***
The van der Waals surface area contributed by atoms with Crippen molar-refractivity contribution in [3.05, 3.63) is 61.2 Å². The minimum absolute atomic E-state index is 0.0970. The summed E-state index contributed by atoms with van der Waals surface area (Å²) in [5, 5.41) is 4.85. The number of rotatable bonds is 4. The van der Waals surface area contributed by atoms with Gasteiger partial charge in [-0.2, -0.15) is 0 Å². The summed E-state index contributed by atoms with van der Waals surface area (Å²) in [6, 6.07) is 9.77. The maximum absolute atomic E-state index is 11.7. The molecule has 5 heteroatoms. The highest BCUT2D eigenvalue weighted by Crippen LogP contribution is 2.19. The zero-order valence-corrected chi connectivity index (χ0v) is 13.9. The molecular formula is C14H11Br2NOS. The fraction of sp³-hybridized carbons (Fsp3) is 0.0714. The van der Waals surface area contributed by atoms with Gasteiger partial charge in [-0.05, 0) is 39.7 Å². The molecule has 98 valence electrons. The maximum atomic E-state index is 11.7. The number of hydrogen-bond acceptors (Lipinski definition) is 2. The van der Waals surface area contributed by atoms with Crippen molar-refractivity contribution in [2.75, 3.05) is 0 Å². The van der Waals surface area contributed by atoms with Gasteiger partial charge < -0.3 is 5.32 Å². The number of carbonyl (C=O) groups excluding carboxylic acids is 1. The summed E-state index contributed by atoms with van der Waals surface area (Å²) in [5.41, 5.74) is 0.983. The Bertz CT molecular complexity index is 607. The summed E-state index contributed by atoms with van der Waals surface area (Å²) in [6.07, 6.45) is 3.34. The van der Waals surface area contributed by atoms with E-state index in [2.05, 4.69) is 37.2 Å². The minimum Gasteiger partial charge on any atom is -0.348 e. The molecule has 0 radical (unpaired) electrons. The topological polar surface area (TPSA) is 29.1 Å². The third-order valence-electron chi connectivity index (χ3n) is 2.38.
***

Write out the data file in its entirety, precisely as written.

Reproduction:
The van der Waals surface area contributed by atoms with Crippen molar-refractivity contribution in [3.05, 3.63) is 61.2 Å². The minimum absolute atomic E-state index is 0.0970. The summed E-state index contributed by atoms with van der Waals surface area (Å²) in [5, 5.41) is 4.85. The number of rotatable bonds is 4. The van der Waals surface area contributed by atoms with Gasteiger partial charge in [-0.2, -0.15) is 0 Å². The summed E-state index contributed by atoms with van der Waals surface area (Å²) in [6, 6.07) is 9.77. The maximum absolute atomic E-state index is 11.7. The molecule has 5 heteroatoms. The highest BCUT2D eigenvalue weighted by Crippen LogP contribution is 2.19. The zero-order valence-corrected chi connectivity index (χ0v) is 13.9. The molecular formula is C14H11Br2NOS. The fraction of sp³-hybridized carbons (Fsp3) is 0.0714. The van der Waals surface area contributed by atoms with Gasteiger partial charge in [-0.05, 0) is 39.7 Å². The molecule has 98 valence electrons. The maximum atomic E-state index is 11.7. The number of hydrogen-bond acceptors (Lipinski definition) is 2. The van der Waals surface area contributed by atoms with Crippen molar-refractivity contribution in [2.75, 3.05) is 0 Å². The van der Waals surface area contributed by atoms with Gasteiger partial charge < -0.3 is 5.32 Å². The number of carbonyl (C=O) groups excluding carboxylic acids is 1. The summed E-state index contributed by atoms with van der Waals surface area (Å²) in [5.41, 5.74) is 0.983. The Bertz CT molecular complexity index is 607. The summed E-state index contributed by atoms with van der Waals surface area (Å²) in [6.07, 6.45) is 3.34. The van der Waals surface area contributed by atoms with E-state index in [2.05, 4.69) is 37.2 Å². The minimum Gasteiger partial charge on any atom is -0.348 e. The molecule has 0 radical (unpaired) electrons. The topological polar surface area (TPSA) is 29.1 Å². The third-order valence-electron chi connectivity index (χ3n) is 2.38.